Monday, April 9, 2012 | 7:19 p.m.
One of the three big Wall Street debt-rating agencies is warning about continued budget shortfalls at the city of Las Vegas tied to economic problems and high costs for police services.
Fitch Ratings on Monday affirmed its current AA or “very high credit quality” ratings for $541.3 million in existing city debt but revised its outlook for future ratings to negative from stable.
Fitch’s assessment is unlikely to affect Las Vegas residents, at least in the short term.
That’s because city officials don’t expect the outlook change to boost the city’s borrowing costs, since competing debt raters Moody’s Investors Service and Standard & Poor’s have told the city they are maintaining their stable outlooks.
In announcing its new negative outlook Monday, Fitch cited problems for the city of some 584,000 people on the revenue and spending sides.
On the revenue side, Fitch said, “the city continues to experience a strong recessionary impact from multi-year declines in home prices and taxable assessed valuation” and remains “highly dependent upon economically sensitive tourism and gaming revenue.”
On the spending side, “The cost of police services, provided jointly with Clark County, has proven particularly difficult for the city to control, with no clear plan for addressing this growing expense,” Fitch said.
Still, Fitch credited the city for having sound financial reserves, conservative budgeting practices and strong management.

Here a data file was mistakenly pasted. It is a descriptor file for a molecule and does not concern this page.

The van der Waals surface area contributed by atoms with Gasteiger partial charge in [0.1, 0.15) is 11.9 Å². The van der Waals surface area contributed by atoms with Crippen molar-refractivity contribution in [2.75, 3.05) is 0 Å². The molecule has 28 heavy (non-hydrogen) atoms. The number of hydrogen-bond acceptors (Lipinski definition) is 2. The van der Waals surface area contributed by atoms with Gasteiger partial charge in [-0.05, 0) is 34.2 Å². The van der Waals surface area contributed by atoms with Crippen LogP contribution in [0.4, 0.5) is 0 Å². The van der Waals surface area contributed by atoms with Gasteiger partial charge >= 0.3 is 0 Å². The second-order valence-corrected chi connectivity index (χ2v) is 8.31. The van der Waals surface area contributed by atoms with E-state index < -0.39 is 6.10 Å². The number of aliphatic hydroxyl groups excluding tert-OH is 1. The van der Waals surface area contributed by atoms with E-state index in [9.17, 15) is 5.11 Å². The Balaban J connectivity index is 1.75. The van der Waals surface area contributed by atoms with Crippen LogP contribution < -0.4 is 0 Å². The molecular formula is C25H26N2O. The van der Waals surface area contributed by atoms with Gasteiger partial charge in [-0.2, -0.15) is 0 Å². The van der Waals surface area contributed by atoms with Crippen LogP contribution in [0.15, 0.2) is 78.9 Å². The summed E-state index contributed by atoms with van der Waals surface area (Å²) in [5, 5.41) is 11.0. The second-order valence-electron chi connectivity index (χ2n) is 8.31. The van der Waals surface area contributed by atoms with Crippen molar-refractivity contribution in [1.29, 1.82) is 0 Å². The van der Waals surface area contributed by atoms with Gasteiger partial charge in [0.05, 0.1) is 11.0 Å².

Its outlook revision is focused on city management’s projection of the gradual depletion of fund balances because of “deficit operations through 2016” in which reserves totaling $137 million, or 29 percent of general fund spending, would be reduced to 10 percent of spending.
The city is now working on budget plans for fiscal year 2013 in which revenue is projected to be down about 0.4 percent from the current $456.1 million budget.
City officials said Monday that spending for police services was expected to climb from $119.8 million this year to $122.2 million in fiscal 2013, and then tentatively rise to $132.8 million in the 2014 fiscal year.
Nevertheless, they said the 2013 and 2014 numbers weren’t set in stone — meaning Fitch’s announcement was based on budgets that have yet to be finalized.
“It is premature to assume how the budget forecast will play out,” Jace Radke, public information officer for the city, said.
Of the debt to be priced April 17, $7.5 million is for work to reopen F Street and should yield a favorable interest rate of about 3 percent, Radke said. Because of market conditions conducive for issuing municipal debt, the latest estimate is that the $7.5 million F Street note issuance is expected to grow to $8.1 million, Radke said.
Another $12.4 million in bonds will refinance existing debt, saving the city $990,000 in interest costs over the next 10 years, Radke said.